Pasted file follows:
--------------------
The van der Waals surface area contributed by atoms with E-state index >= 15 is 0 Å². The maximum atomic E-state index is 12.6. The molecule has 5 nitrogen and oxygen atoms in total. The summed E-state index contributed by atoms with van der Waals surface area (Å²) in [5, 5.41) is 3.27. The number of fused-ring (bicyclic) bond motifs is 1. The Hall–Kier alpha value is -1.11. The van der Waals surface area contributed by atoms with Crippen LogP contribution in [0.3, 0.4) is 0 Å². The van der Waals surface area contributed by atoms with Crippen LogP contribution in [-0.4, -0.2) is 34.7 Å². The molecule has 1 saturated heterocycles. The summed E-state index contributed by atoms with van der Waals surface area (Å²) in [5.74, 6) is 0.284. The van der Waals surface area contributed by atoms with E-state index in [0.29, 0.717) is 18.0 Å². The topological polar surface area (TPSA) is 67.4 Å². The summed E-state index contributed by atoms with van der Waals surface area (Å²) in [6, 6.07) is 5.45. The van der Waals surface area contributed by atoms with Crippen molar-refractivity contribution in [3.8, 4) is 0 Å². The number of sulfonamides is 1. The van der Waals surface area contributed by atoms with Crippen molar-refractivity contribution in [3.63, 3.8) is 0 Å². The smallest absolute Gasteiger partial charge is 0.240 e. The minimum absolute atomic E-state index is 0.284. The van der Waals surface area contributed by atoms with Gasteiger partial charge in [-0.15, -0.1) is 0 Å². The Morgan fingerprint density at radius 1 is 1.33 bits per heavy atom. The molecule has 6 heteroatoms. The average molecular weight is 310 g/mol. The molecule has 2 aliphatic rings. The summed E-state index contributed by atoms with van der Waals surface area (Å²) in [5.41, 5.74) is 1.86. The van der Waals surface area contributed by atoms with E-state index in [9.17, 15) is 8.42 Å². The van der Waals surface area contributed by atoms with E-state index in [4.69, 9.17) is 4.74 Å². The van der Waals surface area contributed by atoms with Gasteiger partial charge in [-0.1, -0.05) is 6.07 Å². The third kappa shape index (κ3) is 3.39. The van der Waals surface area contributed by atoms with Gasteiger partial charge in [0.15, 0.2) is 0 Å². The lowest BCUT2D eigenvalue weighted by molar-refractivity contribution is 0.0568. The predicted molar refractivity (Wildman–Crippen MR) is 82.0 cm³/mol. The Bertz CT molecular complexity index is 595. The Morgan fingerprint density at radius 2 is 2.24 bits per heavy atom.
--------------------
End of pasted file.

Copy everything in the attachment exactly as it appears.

The van der Waals surface area contributed by atoms with E-state index >= 15 is 0 Å². The maximum atomic E-state index is 12.6. The molecule has 5 nitrogen and oxygen atoms in total. The summed E-state index contributed by atoms with van der Waals surface area (Å²) in [5, 5.41) is 3.27. The number of fused-ring (bicyclic) bond motifs is 1. The Hall–Kier alpha value is -1.11. The van der Waals surface area contributed by atoms with Crippen LogP contribution in [0.3, 0.4) is 0 Å². The van der Waals surface area contributed by atoms with Crippen LogP contribution in [-0.4, -0.2) is 34.7 Å². The molecule has 1 saturated heterocycles. The summed E-state index contributed by atoms with van der Waals surface area (Å²) in [5.74, 6) is 0.284. The van der Waals surface area contributed by atoms with E-state index in [0.29, 0.717) is 18.0 Å². The topological polar surface area (TPSA) is 67.4 Å². The summed E-state index contributed by atoms with van der Waals surface area (Å²) in [6, 6.07) is 5.45. The van der Waals surface area contributed by atoms with Crippen molar-refractivity contribution in [3.8, 4) is 0 Å². The number of sulfonamides is 1. The van der Waals surface area contributed by atoms with Crippen molar-refractivity contribution in [3.63, 3.8) is 0 Å². The smallest absolute Gasteiger partial charge is 0.240 e. The minimum absolute atomic E-state index is 0.284. The van der Waals surface area contributed by atoms with Gasteiger partial charge in [-0.15, -0.1) is 0 Å². The Morgan fingerprint density at radius 1 is 1.33 bits per heavy atom. The molecule has 6 heteroatoms. The average molecular weight is 310 g/mol. The molecule has 2 aliphatic rings. The summed E-state index contributed by atoms with van der Waals surface area (Å²) in [5.41, 5.74) is 1.86. The van der Waals surface area contributed by atoms with E-state index in [9.17, 15) is 8.42 Å². The van der Waals surface area contributed by atoms with E-state index in [4.69, 9.17) is 4.74 Å². The van der Waals surface area contributed by atoms with Gasteiger partial charge in [-0.1, -0.05) is 6.07 Å². The third kappa shape index (κ3) is 3.39. The van der Waals surface area contributed by atoms with Gasteiger partial charge in [0.15, 0.2) is 0 Å². The lowest BCUT2D eigenvalue weighted by molar-refractivity contribution is 0.0568. The predicted molar refractivity (Wildman–Crippen MR) is 82.0 cm³/mol. The Bertz CT molecular complexity index is 595. The Morgan fingerprint density at radius 2 is 2.24 bits per heavy atom.